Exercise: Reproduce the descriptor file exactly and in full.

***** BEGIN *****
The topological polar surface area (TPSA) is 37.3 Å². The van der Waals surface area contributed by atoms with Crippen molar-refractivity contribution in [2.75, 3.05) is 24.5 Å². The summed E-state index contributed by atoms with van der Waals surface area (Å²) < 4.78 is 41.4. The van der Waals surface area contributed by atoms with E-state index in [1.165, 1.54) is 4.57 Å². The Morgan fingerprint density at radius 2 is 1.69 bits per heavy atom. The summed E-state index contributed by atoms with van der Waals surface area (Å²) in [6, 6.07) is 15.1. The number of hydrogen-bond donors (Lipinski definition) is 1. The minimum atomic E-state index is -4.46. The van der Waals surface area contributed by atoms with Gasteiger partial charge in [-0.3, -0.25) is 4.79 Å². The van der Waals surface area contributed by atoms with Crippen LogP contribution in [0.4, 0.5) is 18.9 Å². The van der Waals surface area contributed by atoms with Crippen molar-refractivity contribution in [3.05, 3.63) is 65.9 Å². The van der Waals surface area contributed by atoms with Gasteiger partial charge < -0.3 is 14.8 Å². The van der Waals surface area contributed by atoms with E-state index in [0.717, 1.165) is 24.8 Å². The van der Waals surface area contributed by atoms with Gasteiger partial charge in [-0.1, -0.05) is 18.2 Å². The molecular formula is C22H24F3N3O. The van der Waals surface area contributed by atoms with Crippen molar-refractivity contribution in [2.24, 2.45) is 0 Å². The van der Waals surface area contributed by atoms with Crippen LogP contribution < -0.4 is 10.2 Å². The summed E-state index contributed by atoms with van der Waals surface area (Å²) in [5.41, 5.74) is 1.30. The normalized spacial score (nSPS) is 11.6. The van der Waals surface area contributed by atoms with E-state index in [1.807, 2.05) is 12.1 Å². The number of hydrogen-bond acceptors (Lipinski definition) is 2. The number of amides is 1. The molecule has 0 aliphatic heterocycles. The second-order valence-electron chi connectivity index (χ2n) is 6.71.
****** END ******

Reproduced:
The topological polar surface area (TPSA) is 37.3 Å². The van der Waals surface area contributed by atoms with Crippen molar-refractivity contribution in [2.75, 3.05) is 24.5 Å². The summed E-state index contributed by atoms with van der Waals surface area (Å²) < 4.78 is 41.4. The van der Waals surface area contributed by atoms with E-state index in [1.165, 1.54) is 4.57 Å². The Morgan fingerprint density at radius 2 is 1.69 bits per heavy atom. The summed E-state index contributed by atoms with van der Waals surface area (Å²) in [6, 6.07) is 15.1. The number of hydrogen-bond donors (Lipinski definition) is 1. The minimum atomic E-state index is -4.46. The van der Waals surface area contributed by atoms with Gasteiger partial charge in [-0.3, -0.25) is 4.79 Å². The van der Waals surface area contributed by atoms with Crippen LogP contribution in [0.4, 0.5) is 18.9 Å². The van der Waals surface area contributed by atoms with Crippen molar-refractivity contribution in [3.05, 3.63) is 65.9 Å². The van der Waals surface area contributed by atoms with Gasteiger partial charge < -0.3 is 14.8 Å². The van der Waals surface area contributed by atoms with E-state index in [0.717, 1.165) is 24.8 Å². The van der Waals surface area contributed by atoms with Gasteiger partial charge in [-0.1, -0.05) is 18.2 Å². The molecular formula is C22H24F3N3O. The van der Waals surface area contributed by atoms with Crippen molar-refractivity contribution in [2.24, 2.45) is 0 Å². The van der Waals surface area contributed by atoms with Crippen LogP contribution < -0.4 is 10.2 Å². The summed E-state index contributed by atoms with van der Waals surface area (Å²) in [5.41, 5.74) is 1.30. The normalized spacial score (nSPS) is 11.6. The van der Waals surface area contributed by atoms with E-state index in [1.807, 2.05) is 12.1 Å². The number of hydrogen-bond acceptors (Lipinski definition) is 2. The number of amides is 1. The molecule has 0 aliphatic heterocycles. The second-order valence-electron chi connectivity index (χ2n) is 6.71.